SQL server always on High availability on AKS : How to reset the password and check the service status

Rajaniesh Kaushikk 476 Reputation points MVP


I am running the SQLserver on AKS and when I use this command
kubectl exec -it $podname -- systemctl status mssql-server it throws this error:

kubectl exec -it $podname -- systemctl status mssql-server
System has not been booted with systemd as init system (PID 1). Can't operate.
Failed to connect to bus: Host is down
command terminated with exit code 1

And if I use this command to reset the password it throws another error
kubectl exec -it $podname -- /opt/mssql/bin/mssql-conf set-sa-password
This program must be run as superuser or as a user with membership in the mssql
command terminated with exit code 1

What is wrong with it.
Any clue!!


Azure Kubernetes Service (AKS)
Azure Kubernetes Service (AKS)
An Azure service that provides serverless Kubernetes, an integrated continuous integration and continuous delivery experience, and enterprise-grade security and governance.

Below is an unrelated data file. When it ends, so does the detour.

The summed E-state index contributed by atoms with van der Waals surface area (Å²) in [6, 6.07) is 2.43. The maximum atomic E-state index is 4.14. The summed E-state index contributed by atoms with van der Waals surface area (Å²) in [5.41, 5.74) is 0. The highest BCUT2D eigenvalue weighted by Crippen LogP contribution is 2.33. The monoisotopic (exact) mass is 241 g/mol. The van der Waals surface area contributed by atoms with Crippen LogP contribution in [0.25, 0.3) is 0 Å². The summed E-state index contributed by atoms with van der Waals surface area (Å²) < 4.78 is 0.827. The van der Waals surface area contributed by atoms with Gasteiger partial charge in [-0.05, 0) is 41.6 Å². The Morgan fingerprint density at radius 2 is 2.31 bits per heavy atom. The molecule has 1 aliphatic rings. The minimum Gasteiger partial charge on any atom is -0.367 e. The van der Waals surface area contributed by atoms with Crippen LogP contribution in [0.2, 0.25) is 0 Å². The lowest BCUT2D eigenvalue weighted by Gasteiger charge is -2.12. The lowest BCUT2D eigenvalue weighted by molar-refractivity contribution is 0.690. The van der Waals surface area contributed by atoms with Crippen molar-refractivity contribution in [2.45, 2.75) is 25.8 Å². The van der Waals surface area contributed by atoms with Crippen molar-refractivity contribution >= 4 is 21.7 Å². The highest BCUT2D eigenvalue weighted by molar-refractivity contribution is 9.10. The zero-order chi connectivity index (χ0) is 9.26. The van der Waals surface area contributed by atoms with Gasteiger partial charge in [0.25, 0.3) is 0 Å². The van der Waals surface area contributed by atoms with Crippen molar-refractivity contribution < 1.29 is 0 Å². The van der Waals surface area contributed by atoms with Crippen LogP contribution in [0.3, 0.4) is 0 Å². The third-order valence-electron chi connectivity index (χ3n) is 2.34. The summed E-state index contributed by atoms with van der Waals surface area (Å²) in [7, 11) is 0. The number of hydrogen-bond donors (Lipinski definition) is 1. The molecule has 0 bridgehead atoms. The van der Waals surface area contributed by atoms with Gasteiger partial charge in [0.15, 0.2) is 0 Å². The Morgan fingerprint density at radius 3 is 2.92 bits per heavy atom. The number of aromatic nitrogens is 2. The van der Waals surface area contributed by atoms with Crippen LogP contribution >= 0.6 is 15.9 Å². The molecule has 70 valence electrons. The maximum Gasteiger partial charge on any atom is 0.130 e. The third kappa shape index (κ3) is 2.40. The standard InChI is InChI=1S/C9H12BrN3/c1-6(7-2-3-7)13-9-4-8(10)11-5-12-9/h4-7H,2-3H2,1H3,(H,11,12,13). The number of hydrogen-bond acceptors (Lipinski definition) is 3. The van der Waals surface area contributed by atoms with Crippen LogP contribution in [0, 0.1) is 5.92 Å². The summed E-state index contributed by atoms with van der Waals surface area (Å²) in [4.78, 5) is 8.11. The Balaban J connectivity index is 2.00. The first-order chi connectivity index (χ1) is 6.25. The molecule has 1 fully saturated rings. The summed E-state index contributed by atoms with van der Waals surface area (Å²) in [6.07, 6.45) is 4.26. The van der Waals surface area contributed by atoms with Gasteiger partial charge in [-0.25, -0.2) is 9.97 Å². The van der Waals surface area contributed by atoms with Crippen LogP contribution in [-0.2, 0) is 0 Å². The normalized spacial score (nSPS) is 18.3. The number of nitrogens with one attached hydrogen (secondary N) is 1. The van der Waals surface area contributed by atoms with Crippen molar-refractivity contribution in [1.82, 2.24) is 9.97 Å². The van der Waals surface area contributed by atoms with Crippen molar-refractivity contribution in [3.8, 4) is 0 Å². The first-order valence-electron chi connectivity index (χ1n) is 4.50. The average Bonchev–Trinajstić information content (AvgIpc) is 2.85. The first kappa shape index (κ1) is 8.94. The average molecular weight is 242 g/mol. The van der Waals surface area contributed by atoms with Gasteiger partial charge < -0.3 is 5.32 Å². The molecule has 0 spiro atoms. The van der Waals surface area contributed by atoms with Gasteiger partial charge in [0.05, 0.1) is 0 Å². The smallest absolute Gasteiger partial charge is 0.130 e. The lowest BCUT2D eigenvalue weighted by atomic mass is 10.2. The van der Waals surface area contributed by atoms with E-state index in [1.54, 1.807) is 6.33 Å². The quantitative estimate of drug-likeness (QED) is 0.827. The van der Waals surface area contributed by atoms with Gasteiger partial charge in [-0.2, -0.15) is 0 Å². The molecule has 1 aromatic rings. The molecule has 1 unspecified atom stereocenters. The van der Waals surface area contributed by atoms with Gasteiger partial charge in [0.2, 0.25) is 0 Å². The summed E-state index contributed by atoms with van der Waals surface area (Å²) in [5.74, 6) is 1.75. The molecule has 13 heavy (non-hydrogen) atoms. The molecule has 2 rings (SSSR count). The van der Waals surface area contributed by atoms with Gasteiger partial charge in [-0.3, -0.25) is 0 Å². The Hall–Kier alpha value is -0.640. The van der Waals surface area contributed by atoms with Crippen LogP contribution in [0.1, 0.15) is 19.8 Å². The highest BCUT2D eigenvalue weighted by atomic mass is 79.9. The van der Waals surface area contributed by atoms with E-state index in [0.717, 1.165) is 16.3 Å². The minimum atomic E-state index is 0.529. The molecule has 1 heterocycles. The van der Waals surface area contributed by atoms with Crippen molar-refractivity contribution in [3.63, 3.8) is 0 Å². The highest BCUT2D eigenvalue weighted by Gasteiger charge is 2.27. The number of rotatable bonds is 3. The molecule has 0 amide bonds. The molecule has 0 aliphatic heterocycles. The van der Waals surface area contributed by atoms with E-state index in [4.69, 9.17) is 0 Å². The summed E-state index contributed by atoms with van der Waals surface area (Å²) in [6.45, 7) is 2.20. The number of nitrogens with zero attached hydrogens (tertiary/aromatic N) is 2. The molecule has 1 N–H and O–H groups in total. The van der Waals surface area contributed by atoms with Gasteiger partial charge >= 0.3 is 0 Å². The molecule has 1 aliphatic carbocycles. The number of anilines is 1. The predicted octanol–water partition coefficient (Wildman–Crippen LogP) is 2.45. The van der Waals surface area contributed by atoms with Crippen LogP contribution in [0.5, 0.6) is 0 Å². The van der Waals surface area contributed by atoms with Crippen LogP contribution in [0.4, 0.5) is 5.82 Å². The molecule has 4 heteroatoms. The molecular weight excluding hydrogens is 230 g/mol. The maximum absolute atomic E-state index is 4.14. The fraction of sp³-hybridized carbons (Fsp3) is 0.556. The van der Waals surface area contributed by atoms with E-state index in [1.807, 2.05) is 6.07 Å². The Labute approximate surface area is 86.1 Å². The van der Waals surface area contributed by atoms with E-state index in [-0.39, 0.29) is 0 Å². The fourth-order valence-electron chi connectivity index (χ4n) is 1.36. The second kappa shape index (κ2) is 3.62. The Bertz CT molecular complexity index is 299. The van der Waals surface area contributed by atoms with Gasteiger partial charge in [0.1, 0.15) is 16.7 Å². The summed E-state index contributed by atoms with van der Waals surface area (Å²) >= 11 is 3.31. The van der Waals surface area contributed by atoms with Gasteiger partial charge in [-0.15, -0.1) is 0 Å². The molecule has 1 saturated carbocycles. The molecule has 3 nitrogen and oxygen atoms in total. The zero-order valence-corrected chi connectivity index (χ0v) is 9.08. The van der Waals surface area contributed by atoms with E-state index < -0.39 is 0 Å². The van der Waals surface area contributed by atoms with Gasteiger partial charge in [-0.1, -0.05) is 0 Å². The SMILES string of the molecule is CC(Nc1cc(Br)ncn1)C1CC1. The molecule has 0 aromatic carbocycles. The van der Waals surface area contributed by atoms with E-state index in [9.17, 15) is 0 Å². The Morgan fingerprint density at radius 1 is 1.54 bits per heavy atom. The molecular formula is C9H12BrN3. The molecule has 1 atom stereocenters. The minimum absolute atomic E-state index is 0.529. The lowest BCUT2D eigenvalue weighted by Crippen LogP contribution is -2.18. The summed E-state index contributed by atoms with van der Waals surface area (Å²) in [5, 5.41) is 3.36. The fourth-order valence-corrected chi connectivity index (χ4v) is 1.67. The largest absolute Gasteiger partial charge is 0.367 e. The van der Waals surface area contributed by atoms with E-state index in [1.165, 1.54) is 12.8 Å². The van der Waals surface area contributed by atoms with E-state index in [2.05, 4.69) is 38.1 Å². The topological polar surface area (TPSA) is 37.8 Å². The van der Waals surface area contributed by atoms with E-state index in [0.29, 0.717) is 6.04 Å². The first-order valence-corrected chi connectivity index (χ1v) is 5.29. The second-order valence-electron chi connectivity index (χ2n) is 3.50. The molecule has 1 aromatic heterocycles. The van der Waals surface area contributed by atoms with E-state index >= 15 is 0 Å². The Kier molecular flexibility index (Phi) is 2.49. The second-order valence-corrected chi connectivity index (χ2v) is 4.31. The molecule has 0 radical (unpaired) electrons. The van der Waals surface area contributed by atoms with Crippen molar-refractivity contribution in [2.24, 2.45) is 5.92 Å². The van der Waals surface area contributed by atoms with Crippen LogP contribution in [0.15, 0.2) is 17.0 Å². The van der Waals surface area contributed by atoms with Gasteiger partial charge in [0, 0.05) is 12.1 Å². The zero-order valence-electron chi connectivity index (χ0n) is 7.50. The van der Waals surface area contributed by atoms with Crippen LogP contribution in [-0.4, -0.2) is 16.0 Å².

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  1. vipullag-MSFT 23,846 Reputation points Microsoft Employee

    @Rajaniesh Kaushikk

    Apologies in delayed response on this.

    Checking the SQL Server Always On AG on AKS it looks like this solution makes use of environment variables SQL_MASTERKEYPASSWORD and SQL_SAPASSWORD for the SQL Server.

    Now there is no way to change the environment variables in a container without restarting the container.

    Also, from this document it seems like the environment variables are being populated from secrets that the CNAB package installation creates.

    Hence, you can try to edit the sa password and/or master password secrets (kubectl edit) using the base64 encrypted values of the new password you want to set.

    However, this will require restart of the pod (by deleting pods if controlled by a deployment/replicaset/statefulset/daemonset or in case of standalone pods by saving the output of kubectl get po <podname> -o yaml> $filename , deleting the old pod and kubectl apply -f $filename)

    Maybe the image does not boot with systemd as init system hence systemctl does not help. You can try service --status-all.

    Hope this helps.

    Please 'Accept as answer' if the provided information is helpful, so that it can help others in the community looking for help on similar topics.

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